“The Chinese people would never agree with any people and forces who try to distort the history of the Chinese Communist Party or vilify the nature and purpose of the Communist Party,” he said.
Chinese officials have frequently cited a study in July by Harvard’s Kennedy School that said 93.1 per cent of Chinese citizens were satisfied with the Chinese central government in 2016. The approval dropped for lower-level governments, with the township level having the lowest satisfaction rate, 70.2 per cent.
It is a reality that is well understood by China hands.
“The CCP has been around for quite a while, it has a pretty big reserve of legitimacy among the Chinese people themselves,” Susan Thornton, former acting assistant secretary of state for East Asian and Pacific Affairs in the Trump administration, said on a recent podcast.
Thornton recognised the information control and propaganda behind the public support of the party, but said that support was real.
“The reality is, in my view, if there was an election held for the China leader today, then Xi Jinping would win that election,” she said.
Among some audiences in China, Trump’s dramatic style of politics is undermining the soft power of the United States.
“He’s obviously trying to divert attention after he did a lousy job on Covid-19 by acting tough in foreign policy,” said Joy Zhuang, a Beijing-based employee of a major Chinese internet company.
Zhuang, who lived in the United States for seven years before returning to China in 2017, said she was disappointed with the US on a wide range of issues, including the fact that there is a debate about wearing masks during the pandemic.
Zhuang referred to Representative Roger Marshall, a Kansas Republican who is seeking re-election this year. He is a medical doctor but did not wear a mask meeting voters in July because “Kansans don’t like the mask”.
“It’s supposed to be a country that gathers the world’s smartest people, not a country that would argue about whether or not to wear a mask,” she said. “They should be smart enough to know.”
Trump’s restrictions on people-to people exchanges between China and the US, imposed because of espionage fears, has also added to the loss of America’s soft power in Chinese minds, she said.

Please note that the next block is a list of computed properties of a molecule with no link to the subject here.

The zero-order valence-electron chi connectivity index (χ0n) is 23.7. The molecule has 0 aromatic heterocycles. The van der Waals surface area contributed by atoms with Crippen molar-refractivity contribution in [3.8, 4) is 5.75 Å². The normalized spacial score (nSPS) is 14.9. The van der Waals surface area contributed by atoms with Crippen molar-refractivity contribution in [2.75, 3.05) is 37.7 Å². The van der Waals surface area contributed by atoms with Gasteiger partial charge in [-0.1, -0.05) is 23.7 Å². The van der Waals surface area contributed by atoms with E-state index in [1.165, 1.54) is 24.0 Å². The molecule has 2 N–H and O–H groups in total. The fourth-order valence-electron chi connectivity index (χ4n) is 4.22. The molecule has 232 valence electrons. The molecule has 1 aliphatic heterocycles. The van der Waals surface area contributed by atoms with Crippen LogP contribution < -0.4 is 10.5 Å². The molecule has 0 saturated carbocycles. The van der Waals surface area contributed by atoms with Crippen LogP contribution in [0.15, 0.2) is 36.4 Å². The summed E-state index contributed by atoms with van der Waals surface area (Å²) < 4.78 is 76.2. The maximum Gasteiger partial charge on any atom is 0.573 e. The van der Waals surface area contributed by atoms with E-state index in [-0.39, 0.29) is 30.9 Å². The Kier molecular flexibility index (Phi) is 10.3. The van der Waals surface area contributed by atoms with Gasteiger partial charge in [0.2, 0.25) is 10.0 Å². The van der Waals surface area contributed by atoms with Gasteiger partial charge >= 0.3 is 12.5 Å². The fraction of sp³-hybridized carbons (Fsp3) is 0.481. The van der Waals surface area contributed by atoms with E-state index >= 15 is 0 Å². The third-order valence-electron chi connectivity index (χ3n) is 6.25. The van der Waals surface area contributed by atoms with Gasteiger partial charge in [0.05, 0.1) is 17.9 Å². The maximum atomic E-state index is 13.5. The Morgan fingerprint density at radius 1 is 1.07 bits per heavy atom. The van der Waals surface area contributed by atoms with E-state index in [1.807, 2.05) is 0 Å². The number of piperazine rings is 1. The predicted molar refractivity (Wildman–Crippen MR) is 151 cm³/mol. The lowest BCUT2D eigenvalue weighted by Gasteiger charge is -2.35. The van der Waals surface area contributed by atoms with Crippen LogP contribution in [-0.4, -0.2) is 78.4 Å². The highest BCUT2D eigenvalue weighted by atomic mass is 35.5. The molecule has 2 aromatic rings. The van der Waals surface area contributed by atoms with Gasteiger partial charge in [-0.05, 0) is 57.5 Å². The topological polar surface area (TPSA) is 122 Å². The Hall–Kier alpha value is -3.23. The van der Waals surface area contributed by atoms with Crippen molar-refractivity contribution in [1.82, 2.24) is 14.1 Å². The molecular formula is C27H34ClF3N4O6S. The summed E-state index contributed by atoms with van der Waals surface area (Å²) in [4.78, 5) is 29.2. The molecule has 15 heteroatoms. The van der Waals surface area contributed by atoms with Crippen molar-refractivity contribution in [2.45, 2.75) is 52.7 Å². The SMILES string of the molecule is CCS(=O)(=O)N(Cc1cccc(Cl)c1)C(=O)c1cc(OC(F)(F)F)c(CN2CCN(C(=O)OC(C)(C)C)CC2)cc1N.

“I think the next generation of Chinese will be far less curious about the United States,” Zhuang said. “Visas for Chinese students are being blocked and China would have to retaliate, what’s left with the people-to-people exchange?”
The Trump campaign has tried to paint the Democratic Party’s nominee, former vice-president Joe Biden, as weak towards China, a portrayal widely disputed by analysts and the Biden camp.
During a Democratic primary debate in February, Biden called Xi a “thug” responsible for human rights violations in Xinjiang and Hong Kong. In late August, his campaign said the candidate stood against China’s Xinjiang policies “in the strongest terms” and called Beijing’s actions “genocide”.
Experts have also pointed to the notable omission of the “one China principle” from the Democrats’ 2020 platform, a signal suggesting that Biden might also be harsh with Beijing on the Taiwan issue.
Shi Yinhong, the US specialist at Renmin University in Beijing, said he expected that a Biden administration would continue to pressure Beijing over issues including Xinjiang, Hong Kong and decoupling in the technology sector.
“The biggest difference [compared with Trump] might be that Biden will not be after a regime change for China, and will be more cautious about a military conflict,” he said.
Politicians are people who, when they see light at the end of the tunnel, go out and buy some more tunnel.